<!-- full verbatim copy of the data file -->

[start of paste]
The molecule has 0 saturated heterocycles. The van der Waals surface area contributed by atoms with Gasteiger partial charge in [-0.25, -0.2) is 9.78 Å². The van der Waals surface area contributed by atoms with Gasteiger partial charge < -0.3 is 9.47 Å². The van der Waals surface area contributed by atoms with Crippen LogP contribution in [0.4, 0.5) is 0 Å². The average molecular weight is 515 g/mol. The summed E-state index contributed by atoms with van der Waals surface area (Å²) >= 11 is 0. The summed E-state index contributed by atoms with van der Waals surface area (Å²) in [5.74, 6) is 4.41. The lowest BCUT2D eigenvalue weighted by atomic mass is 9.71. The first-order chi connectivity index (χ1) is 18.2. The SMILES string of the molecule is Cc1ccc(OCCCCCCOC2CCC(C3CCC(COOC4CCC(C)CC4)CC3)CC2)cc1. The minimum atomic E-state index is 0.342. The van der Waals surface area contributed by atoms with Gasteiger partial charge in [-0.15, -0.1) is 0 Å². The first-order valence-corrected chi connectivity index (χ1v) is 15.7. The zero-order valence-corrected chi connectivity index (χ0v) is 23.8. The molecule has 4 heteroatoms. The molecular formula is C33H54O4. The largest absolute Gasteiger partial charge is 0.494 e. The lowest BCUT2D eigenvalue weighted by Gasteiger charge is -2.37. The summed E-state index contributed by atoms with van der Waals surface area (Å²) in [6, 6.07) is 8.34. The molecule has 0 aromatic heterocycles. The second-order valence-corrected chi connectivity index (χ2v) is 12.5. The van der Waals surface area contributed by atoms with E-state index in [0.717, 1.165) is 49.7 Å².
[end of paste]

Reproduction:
The molecule has 0 saturated heterocycles. The van der Waals surface area contributed by atoms with Gasteiger partial charge in [-0.25, -0.2) is 9.78 Å². The van der Waals surface area contributed by atoms with Gasteiger partial charge < -0.3 is 9.47 Å². The van der Waals surface area contributed by atoms with Crippen LogP contribution in [0.4, 0.5) is 0 Å². The average molecular weight is 515 g/mol. The summed E-state index contributed by atoms with van der Waals surface area (Å²) >= 11 is 0. The summed E-state index contributed by atoms with van der Waals surface area (Å²) in [5.74, 6) is 4.41. The lowest BCUT2D eigenvalue weighted by atomic mass is 9.71. The first-order chi connectivity index (χ1) is 18.2. The SMILES string of the molecule is Cc1ccc(OCCCCCCOC2CCC(C3CCC(COOC4CCC(C)CC4)CC3)CC2)cc1. The minimum atomic E-state index is 0.342. The van der Waals surface area contributed by atoms with Gasteiger partial charge in [-0.15, -0.1) is 0 Å². The first-order valence-corrected chi connectivity index (χ1v) is 15.7. The zero-order valence-corrected chi connectivity index (χ0v) is 23.8. The molecule has 4 heteroatoms. The molecular formula is C33H54O4. The largest absolute Gasteiger partial charge is 0.494 e. The lowest BCUT2D eigenvalue weighted by Gasteiger charge is -2.37. The summed E-state index contributed by atoms with van der Waals surface area (Å²) in [6, 6.07) is 8.34. The molecule has 0 aromatic heterocycles. The second-order valence-corrected chi connectivity index (χ2v) is 12.5. The van der Waals surface area contributed by atoms with E-state index in [0.717, 1.165) is 49.7 Å².